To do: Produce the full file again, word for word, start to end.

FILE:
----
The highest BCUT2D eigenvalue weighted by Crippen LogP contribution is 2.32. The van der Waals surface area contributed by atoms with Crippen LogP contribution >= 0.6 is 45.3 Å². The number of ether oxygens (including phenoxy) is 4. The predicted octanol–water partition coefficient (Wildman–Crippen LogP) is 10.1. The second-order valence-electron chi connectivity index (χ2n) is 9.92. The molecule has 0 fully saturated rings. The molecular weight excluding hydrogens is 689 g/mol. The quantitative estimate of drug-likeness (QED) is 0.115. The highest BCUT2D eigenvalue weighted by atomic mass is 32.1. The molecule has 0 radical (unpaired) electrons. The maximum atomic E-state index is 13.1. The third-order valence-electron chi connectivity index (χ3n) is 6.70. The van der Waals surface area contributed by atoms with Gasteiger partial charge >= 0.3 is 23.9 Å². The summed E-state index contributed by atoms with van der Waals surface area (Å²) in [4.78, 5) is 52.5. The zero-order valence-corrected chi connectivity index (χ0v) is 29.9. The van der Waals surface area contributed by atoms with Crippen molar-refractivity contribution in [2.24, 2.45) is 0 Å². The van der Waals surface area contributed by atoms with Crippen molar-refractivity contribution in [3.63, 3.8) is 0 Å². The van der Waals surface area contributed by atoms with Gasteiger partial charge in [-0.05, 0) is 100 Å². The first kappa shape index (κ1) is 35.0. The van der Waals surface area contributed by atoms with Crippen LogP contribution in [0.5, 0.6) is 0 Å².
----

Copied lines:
The highest BCUT2D eigenvalue weighted by Crippen LogP contribution is 2.32. The van der Waals surface area contributed by atoms with Crippen LogP contribution >= 0.6 is 45.3 Å². The number of ether oxygens (including phenoxy) is 4. The predicted octanol–water partition coefficient (Wildman–Crippen LogP) is 10.1. The second-order valence-electron chi connectivity index (χ2n) is 9.92. The molecule has 0 fully saturated rings. The molecular weight excluding hydrogens is 689 g/mol. The quantitative estimate of drug-likeness (QED) is 0.115. The highest BCUT2D eigenvalue weighted by atomic mass is 32.1. The molecule has 0 radical (unpaired) electrons. The maximum atomic E-state index is 13.1. The third-order valence-electron chi connectivity index (χ3n) is 6.70. The van der Waals surface area contributed by atoms with Gasteiger partial charge >= 0.3 is 23.9 Å². The summed E-state index contributed by atoms with van der Waals surface area (Å²) in [4.78, 5) is 52.5. The zero-order valence-corrected chi connectivity index (χ0v) is 29.9. The van der Waals surface area contributed by atoms with Crippen molar-refractivity contribution in [2.24, 2.45) is 0 Å². The van der Waals surface area contributed by atoms with Crippen molar-refractivity contribution in [3.63, 3.8) is 0 Å². The van der Waals surface area contributed by atoms with Gasteiger partial charge in [-0.05, 0) is 100 Å². The first kappa shape index (κ1) is 35.0. The van der Waals surface area contributed by atoms with Crippen LogP contribution in [0.5, 0.6) is 0 Å².